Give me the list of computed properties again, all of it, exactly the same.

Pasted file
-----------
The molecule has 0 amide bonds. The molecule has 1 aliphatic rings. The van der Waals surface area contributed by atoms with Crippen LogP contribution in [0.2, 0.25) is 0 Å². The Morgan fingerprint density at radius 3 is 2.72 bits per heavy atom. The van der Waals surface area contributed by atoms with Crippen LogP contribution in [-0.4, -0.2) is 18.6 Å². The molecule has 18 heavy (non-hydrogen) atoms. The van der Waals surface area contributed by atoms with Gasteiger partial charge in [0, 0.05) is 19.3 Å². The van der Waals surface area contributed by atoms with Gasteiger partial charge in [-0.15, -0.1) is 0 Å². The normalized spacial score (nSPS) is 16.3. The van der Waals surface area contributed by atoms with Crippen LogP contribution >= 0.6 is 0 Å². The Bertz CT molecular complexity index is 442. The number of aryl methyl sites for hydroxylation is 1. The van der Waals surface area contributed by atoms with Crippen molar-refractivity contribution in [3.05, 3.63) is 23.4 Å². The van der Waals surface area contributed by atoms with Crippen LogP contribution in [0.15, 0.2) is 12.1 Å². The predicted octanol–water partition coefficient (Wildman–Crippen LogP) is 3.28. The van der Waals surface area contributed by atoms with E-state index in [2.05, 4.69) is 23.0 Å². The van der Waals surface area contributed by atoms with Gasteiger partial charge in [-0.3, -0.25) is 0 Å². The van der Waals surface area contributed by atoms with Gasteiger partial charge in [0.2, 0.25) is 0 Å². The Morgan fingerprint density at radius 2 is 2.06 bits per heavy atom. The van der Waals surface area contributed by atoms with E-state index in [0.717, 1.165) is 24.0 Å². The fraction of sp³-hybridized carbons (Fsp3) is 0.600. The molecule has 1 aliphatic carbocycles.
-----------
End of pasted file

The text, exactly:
The molecule has 0 amide bonds. The molecule has 1 aliphatic rings. The van der Waals surface area contributed by atoms with Crippen LogP contribution in [0.2, 0.25) is 0 Å². The Morgan fingerprint density at radius 3 is 2.72 bits per heavy atom. The van der Waals surface area contributed by atoms with Crippen LogP contribution in [-0.4, -0.2) is 18.6 Å². The molecule has 18 heavy (non-hydrogen) atoms. The van der Waals surface area contributed by atoms with Gasteiger partial charge in [0, 0.05) is 19.3 Å². The van der Waals surface area contributed by atoms with Gasteiger partial charge in [-0.15, -0.1) is 0 Å². The normalized spacial score (nSPS) is 16.3. The van der Waals surface area contributed by atoms with Crippen LogP contribution >= 0.6 is 0 Å². The Bertz CT molecular complexity index is 442. The number of aryl methyl sites for hydroxylation is 1. The van der Waals surface area contributed by atoms with Crippen molar-refractivity contribution in [3.05, 3.63) is 23.4 Å². The van der Waals surface area contributed by atoms with Crippen LogP contribution in [0.15, 0.2) is 12.1 Å². The predicted octanol–water partition coefficient (Wildman–Crippen LogP) is 3.28. The van der Waals surface area contributed by atoms with E-state index in [2.05, 4.69) is 23.0 Å². The van der Waals surface area contributed by atoms with Gasteiger partial charge in [-0.3, -0.25) is 0 Å². The van der Waals surface area contributed by atoms with Gasteiger partial charge in [0.2, 0.25) is 0 Å². The Morgan fingerprint density at radius 2 is 2.06 bits per heavy atom. The van der Waals surface area contributed by atoms with E-state index in [0.717, 1.165) is 24.0 Å². The fraction of sp³-hybridized carbons (Fsp3) is 0.600. The molecule has 1 aliphatic carbocycles.